The Second Commandment And Films Depicting Jesus

Many Christians believe that the second commandment has always only been against A77A360B-C561-458B-8F05-3A378D025046making an image of God and using it as a worship aid, like Roman Catholicism promotes in practice. (The Eastern Church’s icons are usually up for grabs.) A growing number of Protestants who avoid crucifixes and such will say that the commandment is addressing carved images or possibly God’s divine nature but certainly not Jesus’ human nature acted out in a movie. Of course, these Protestants don’t adhere to WLC #109, which forbids under the Second Commandment “the making any representation of God, of all or of any of the three persons, either inwardly in our mind, or outwardly in any kind of image…”

Are Christians taking in a Jesus film merely to get a glimpse of the Lord’s humanity, or are they looking to be spiritually edified by a visual depiction of the God-man? If they’re looking for spiritual edification, then the accompanying sin is that of false worship through the mediation of an image of Christ, which is forbidden under the second commandment. If the aim is not spiritual edification, then the pursuit is a vain thing and, therefore, forbidden under the third commandment.* If the second commandment refers only to false gods and not the living God, then the second commandment collapses into the first commandment leaving us with nine commandments.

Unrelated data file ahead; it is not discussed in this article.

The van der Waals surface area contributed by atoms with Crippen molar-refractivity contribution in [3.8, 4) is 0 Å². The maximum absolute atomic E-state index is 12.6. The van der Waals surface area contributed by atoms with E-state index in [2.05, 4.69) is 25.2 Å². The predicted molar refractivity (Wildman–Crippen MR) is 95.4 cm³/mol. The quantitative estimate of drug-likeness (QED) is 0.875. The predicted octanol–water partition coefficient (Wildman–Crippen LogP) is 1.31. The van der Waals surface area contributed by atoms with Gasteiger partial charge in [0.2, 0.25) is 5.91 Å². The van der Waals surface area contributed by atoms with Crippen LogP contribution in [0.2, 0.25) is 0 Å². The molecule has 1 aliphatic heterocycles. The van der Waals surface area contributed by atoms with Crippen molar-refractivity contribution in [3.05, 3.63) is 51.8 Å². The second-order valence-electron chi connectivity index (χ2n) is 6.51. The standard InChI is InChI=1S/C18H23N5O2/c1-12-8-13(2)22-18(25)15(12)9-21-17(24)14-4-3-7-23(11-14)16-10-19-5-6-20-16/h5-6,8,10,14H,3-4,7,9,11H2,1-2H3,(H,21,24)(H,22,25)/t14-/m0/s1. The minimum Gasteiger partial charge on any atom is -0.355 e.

What I think is often overlooked is that Jesus’ personality is that of the Second Person of the Trinity and not just any human personality. God could not have given the incarnate Christ my personality for instance, and we reject adoptionism. No, the incarnate Christ has the personality of the eternal Son while being fully God and fully man. Added to this, an actor, no matter how good, cannot help but project something of his own personality (blended with a scripted personality) onto the screen. He cannot portray the personality of another perfectly – let alone the personality of the Second Person of the Trinity even approximately. Therefore, the actor who would dare play the Christ cannot but project a false image of God even if he sticks to the written script of Scripture. It’s not as though verbal tone and body language do not proceed from personality. In fact, the reverse is true. Reactions of persons convey ideas that are propositional in nature. These picture-words are being passed off as God’s communication.